Best Post for Week of 4/26/2008

April 30, 2008

There are many TLAs (Three Letter Acronyms) and ETLAs (Extended Three Letter Acronyms, for those TLAs that just won’t fit into 3 letters) out there, and some of them take on pronunciations of their own.  For example, you don’t say “en-ey-ess-ey”, you say “NASA”.

It seems like the earliest acronyms would always take on the letters of the original title.  For example, the title “Federal Bureau of Investigation” came first and was quickly shortened to “FBI”.  There is a very clear workflow here:

  1. Create title
  2. Shorten to acronym
  3. Bonus points if Step 2 results in something pronounceable

I’ve been suspicious as of late that the acronyms were coming first, and the people behind them were making up names to fit the letters.  For example, the “patriot” in “PATRIOT Act of 2001” is actually an acronym for “Provide Appropriate Tools Required to Intercept and Obstruct Terrorism”.  Then there’s the US SAFE WEB Act of 2005, which stands for – you guessed it (or maybe you didn’t) – “Undertaking Spam, Spyware, And Fraud Enforcement With Enforcers across Borders”.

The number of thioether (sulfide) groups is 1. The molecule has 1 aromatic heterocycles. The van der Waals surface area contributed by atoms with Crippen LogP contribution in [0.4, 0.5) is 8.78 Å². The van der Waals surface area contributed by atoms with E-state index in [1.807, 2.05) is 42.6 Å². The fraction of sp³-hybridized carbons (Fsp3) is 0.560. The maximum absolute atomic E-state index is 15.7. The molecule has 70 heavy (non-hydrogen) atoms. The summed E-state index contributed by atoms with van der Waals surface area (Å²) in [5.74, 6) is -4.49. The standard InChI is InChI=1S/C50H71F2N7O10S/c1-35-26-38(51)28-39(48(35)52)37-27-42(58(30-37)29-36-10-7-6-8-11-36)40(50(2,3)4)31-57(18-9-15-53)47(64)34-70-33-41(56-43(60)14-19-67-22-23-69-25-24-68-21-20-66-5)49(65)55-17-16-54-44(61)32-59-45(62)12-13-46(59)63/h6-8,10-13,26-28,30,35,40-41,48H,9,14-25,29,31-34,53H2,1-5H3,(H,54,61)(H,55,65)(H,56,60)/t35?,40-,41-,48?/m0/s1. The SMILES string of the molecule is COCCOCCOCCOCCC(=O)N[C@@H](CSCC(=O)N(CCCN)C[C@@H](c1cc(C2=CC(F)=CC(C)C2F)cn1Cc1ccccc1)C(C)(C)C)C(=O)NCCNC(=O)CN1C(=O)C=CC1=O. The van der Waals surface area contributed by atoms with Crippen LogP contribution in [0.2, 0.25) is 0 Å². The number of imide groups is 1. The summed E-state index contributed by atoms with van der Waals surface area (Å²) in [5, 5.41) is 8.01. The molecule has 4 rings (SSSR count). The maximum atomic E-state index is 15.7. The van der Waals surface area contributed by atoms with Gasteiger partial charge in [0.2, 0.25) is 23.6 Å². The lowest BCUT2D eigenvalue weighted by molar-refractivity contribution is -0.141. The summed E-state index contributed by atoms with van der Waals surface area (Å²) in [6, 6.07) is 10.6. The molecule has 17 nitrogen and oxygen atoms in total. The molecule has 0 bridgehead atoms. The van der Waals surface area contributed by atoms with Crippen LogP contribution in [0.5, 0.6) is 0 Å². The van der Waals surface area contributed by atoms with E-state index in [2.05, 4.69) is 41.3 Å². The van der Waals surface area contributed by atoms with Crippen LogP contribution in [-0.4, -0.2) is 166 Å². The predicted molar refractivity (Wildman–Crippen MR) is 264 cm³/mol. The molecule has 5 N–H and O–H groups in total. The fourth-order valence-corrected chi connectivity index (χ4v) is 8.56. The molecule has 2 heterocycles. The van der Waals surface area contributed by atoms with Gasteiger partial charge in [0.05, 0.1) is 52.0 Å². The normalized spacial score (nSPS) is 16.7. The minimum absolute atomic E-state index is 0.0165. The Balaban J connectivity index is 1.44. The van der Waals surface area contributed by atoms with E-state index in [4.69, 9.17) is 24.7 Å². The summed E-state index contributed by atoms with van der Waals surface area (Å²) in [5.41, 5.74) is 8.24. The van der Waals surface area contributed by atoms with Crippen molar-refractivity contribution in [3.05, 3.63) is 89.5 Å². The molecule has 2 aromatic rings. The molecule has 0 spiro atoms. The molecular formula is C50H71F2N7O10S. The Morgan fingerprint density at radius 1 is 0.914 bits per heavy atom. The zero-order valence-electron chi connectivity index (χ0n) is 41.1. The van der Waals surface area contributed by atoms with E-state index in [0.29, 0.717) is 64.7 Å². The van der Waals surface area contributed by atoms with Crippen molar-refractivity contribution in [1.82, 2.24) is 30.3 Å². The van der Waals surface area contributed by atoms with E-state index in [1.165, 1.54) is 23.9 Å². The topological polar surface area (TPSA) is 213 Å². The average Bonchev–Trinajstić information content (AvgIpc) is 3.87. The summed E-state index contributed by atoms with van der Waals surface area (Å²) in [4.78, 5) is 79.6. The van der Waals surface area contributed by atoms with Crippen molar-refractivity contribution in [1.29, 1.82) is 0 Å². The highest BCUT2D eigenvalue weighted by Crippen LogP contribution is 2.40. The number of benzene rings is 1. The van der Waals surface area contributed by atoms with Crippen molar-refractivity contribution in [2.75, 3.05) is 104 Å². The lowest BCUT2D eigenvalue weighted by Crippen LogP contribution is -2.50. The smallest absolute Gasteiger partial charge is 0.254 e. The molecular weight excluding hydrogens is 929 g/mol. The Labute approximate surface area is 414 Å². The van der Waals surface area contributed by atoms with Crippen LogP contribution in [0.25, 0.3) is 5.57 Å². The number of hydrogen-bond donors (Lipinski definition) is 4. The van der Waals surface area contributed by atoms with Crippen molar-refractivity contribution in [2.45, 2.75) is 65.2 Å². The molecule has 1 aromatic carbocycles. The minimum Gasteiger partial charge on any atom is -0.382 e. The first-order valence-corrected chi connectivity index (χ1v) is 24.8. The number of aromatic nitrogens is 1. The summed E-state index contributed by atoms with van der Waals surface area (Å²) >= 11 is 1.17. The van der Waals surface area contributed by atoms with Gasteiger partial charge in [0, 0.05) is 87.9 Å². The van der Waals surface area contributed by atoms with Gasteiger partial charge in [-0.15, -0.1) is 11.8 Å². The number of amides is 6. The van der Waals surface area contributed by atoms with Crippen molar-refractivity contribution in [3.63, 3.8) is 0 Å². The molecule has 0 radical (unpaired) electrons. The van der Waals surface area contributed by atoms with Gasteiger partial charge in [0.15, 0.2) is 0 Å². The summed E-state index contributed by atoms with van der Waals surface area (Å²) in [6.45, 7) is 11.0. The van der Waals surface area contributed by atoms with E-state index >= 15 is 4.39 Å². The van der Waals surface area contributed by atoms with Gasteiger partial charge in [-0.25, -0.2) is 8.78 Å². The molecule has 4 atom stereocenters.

This past week I came across one clinched the deal.  You know people are starting with the sound-bite-worthy acronym and making the title fit the letters when you see a weapon system called “MAHEM”, which stands for “Magneto Hydrodynamic Explosive Munition”:



Full Disclosure: I originally found this on Slashdot, but the link doesn’t appear to be working any longer: http://tech.slashdot.org/article.pl?sid=08/04/23/1714254&from=rss.


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